Managers who oversee BIM models have a constant fear that the designers will include too much. That they will over-model and waste time and make the model grow too large. Fearing that someone might put too much detail into a model, some constrain the users, leaving too much out. Others have no fear of over-modeling and allow people to plow forward spending extended hours including details that never provide much ROI for the effort.
Many have written about this issue, trying to explain the level of detail needed in a BIM model. As I review and read these I come away with the impression that the bottom line seems to be… add just enough to communicate the design and get it built. This has been the standard of care in Architecture and Engineering from the distant past. Don’t put in too much and don’t put in too little. Many have written to tell you just that, but they do not tell you what “exactly” should be included and what should be left out. They have some general suggestions but nothing absolute.
Isn’t there a one stop list that everyone can use? Maybe not… Since each firm will define what is needed and try hard to get people to follow the guidelines, I can see why there is no “one size fits all”. What your firm needs is to develop is a document that defines what goes into the model, when it is added and who adds it. Each firm has to learn on its own, but they do not have to continually relearn and stumble over the process on each project.
Even if a list is provided, you would have to look at it from your unique perspective and project stakeholder mix. So rather than try to give you a long list that would blindly be used and generate frustration (maybe that is why no one provides a list), I think that the process should be to create your own list. But how should that be done?
The first thing you need to do it determine your perspective. What used to be called a Level of Detail Specification is now moving toward a Level of Development Specification. You need to determine which you are going to be focused on. There is a difference. Level of Detail usually is focused on what goes INTO the model. Level of Development usually focuses on what you GET OUT of the model. Subtle difference, but it can change your document. I will not fight over the wording, but the first defines what your designers put into the model from the object level. “Do I add exhaust hoods now? Do I detail out the wall cabinets and light fixtures now? Do I grab that component model off the web and slam it into my design as is?” And the second defines what you will get out of the model and that determines what goes in. “Will I render that area? Will the Structural Engineer need that information?”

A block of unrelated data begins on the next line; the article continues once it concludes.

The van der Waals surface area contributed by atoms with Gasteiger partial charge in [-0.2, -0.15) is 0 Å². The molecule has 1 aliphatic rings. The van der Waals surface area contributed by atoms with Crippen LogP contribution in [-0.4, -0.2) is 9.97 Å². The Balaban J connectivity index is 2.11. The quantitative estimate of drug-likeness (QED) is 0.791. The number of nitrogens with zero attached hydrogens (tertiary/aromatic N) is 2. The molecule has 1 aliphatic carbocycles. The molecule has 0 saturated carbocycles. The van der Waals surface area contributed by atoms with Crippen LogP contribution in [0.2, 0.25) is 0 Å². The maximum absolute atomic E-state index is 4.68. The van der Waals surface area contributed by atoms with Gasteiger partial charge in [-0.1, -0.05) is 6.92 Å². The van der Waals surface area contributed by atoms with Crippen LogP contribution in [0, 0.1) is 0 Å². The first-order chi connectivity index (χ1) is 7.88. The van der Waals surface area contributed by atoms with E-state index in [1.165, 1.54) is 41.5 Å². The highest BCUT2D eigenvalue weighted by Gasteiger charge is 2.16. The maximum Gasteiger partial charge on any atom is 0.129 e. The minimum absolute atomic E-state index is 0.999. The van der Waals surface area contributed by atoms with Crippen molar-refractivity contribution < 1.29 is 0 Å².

My perspective is that it is a little of both. Sometimes you have to think about individual objects and what is needed and other times you have to keep in mind the goal of what does this model need to produce. Balancing the two will give you some flexibility so as to not lock down a restrictive environment.
In 2008 the AIA developed “Document E202™ – 2008 Building Information Modeling Protocol Exhibit” a PDF example document that is helpful to use as a guideline. Take a look at it and we will continue to discuss this in a future post.